efficient, corporate use of assets also has the potential to release resources in
the medium or longer term, for other areas of expenditure.
6.7 There is clearly a role that a central team could develop that would
help to present all asset holders with a range of advice, monitoring and
challenge or access to expertise. This level of rigour would better inform and
improve the overall quality of asset management decision making, without
shifting the ownership of existing asset portfolios. This would ensure for
example, that when Scottish Ministers are asked to sign off a proposal for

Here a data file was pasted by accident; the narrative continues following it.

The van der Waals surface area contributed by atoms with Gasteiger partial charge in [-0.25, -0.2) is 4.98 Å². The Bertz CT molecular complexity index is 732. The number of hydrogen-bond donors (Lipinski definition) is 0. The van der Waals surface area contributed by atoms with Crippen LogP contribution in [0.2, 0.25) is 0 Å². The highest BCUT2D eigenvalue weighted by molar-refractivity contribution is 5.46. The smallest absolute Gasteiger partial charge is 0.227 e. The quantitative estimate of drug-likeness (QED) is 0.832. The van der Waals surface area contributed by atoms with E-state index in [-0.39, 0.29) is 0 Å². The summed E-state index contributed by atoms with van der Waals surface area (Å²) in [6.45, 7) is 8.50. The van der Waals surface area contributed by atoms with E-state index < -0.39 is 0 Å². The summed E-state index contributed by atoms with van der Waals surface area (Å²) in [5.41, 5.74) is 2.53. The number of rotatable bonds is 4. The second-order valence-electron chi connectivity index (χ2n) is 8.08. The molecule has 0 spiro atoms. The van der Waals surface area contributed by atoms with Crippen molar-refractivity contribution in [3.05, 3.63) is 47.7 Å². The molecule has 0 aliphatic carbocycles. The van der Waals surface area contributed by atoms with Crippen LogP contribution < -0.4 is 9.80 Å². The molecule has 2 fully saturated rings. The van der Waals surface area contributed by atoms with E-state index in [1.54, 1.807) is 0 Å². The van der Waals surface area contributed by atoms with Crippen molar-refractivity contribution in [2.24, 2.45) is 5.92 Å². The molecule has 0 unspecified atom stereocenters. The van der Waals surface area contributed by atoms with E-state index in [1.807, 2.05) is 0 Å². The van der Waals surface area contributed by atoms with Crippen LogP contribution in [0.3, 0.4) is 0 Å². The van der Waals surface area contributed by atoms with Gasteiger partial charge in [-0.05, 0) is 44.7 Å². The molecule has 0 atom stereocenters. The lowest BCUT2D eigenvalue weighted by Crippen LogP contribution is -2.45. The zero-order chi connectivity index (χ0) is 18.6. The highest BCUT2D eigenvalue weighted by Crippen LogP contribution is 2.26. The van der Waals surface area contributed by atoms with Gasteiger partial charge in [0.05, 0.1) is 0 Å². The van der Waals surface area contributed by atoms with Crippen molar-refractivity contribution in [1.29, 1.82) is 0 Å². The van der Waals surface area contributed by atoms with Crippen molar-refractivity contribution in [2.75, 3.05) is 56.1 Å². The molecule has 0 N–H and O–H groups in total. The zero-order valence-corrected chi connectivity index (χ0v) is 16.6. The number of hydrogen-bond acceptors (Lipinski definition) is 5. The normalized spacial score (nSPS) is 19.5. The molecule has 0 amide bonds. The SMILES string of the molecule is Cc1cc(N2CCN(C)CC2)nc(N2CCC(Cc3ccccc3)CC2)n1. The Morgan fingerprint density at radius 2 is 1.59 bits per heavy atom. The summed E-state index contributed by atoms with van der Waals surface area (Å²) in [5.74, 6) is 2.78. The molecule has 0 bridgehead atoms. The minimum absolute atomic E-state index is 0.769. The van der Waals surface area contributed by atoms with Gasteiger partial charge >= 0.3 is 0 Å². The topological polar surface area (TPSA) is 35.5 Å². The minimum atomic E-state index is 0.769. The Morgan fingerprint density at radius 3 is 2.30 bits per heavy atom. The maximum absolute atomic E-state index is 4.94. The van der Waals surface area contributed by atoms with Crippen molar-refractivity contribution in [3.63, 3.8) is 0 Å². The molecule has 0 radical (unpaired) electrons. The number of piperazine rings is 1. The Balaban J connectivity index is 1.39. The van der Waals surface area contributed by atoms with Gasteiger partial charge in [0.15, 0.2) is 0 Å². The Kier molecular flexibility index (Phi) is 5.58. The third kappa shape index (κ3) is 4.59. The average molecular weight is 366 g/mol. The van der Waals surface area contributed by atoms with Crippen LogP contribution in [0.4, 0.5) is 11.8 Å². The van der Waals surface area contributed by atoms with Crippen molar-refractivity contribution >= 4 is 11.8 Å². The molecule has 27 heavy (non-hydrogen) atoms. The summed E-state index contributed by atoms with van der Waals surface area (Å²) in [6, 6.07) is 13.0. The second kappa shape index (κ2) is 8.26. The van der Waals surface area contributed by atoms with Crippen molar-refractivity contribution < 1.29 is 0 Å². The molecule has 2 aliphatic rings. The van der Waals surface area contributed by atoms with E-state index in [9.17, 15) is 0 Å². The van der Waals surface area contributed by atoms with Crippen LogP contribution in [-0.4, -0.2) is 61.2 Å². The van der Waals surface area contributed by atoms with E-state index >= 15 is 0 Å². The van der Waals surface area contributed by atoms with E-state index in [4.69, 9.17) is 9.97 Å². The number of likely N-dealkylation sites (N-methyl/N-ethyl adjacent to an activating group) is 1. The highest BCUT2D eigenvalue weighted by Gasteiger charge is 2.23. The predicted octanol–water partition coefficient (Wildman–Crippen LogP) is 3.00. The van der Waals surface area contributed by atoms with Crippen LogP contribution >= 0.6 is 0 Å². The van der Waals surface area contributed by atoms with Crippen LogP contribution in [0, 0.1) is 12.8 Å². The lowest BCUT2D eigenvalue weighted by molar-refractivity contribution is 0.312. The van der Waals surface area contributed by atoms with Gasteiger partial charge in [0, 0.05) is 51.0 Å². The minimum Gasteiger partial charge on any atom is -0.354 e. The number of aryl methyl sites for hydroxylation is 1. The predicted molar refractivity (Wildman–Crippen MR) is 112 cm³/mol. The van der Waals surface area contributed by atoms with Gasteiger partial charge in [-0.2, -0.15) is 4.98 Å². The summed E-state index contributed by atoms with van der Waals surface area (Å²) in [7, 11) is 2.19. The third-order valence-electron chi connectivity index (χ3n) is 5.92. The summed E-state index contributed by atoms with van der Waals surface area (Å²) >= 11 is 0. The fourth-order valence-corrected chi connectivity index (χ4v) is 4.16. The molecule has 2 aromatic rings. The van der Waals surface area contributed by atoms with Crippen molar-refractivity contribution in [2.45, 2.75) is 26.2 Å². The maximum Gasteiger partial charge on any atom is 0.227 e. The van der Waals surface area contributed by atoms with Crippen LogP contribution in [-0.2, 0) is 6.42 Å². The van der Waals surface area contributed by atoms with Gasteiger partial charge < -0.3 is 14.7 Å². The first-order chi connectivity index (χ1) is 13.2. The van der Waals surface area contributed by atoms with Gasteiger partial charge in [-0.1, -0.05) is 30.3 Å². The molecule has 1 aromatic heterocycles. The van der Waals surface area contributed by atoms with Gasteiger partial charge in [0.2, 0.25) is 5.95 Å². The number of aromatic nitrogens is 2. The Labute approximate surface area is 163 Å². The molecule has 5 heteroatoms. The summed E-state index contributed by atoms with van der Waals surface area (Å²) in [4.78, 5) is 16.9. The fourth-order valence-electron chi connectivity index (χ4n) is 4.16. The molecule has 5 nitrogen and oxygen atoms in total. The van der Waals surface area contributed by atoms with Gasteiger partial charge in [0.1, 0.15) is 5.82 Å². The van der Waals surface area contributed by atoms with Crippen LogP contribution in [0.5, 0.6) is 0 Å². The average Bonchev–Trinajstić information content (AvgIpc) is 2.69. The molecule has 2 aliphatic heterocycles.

investment or disinvestment, they have before them a formal 'Green Book'
option appraisal giving a range of options each with an associated Net
Present Value and a numerical score from the weighting and scoring exercise
to facilitate comparison.
7. Low level of Asset Managementplanning
7.1 Of the 73 Part One responses, only 20 (29%) reported that they have
an asset management strategy or plan in place, and half of those forwarded a
copy to the Review Team when requested.
7.2 Two thirds therefore do not have an asset management plan or
strategy in place. This is significantly higher than the level across Scottish
Local Authorities. It is reasonable to assume that some organisations
occupying single small premises do not recognise that such a plan is
necessary for that organisation. This lack of written strategy documents, while
not necessarily meaning there are no estate management procedures in
place, does mean that Ministers cannot be assured that future public